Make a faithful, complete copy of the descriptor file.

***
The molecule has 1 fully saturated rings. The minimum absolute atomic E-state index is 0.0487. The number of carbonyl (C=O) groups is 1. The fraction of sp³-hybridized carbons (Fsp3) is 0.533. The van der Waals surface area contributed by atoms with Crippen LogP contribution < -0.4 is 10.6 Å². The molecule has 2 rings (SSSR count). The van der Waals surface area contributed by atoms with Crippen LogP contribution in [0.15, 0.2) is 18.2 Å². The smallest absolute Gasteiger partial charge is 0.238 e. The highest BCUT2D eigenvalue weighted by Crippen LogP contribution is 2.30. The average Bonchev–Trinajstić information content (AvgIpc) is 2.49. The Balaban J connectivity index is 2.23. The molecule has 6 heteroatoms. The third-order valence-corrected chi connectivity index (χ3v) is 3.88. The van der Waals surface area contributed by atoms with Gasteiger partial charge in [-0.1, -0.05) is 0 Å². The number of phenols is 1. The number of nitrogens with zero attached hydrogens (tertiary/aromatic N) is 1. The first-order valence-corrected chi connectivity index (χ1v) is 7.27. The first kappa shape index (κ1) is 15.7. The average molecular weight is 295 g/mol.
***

The molecule has 1 fully saturated rings. The minimum absolute atomic E-state index is 0.0487. The number of carbonyl (C=O) groups is 1. The fraction of sp³-hybridized carbons (Fsp3) is 0.533. The van der Waals surface area contributed by atoms with Crippen LogP contribution < -0.4 is 10.6 Å². The molecule has 2 rings (SSSR count). The van der Waals surface area contributed by atoms with Crippen LogP contribution in [0.15, 0.2) is 18.2 Å². The smallest absolute Gasteiger partial charge is 0.238 e. The highest BCUT2D eigenvalue weighted by Crippen LogP contribution is 2.30. The average Bonchev–Trinajstić information content (AvgIpc) is 2.49. The Balaban J connectivity index is 2.23. The molecule has 6 heteroatoms. The third-order valence-corrected chi connectivity index (χ3v) is 3.88. The van der Waals surface area contributed by atoms with Gasteiger partial charge in [-0.1, -0.05) is 0 Å². The number of phenols is 1. The number of nitrogens with zero attached hydrogens (tertiary/aromatic N) is 1. The first-order valence-corrected chi connectivity index (χ1v) is 7.27. The first kappa shape index (κ1) is 15.7. The average molecular weight is 295 g/mol.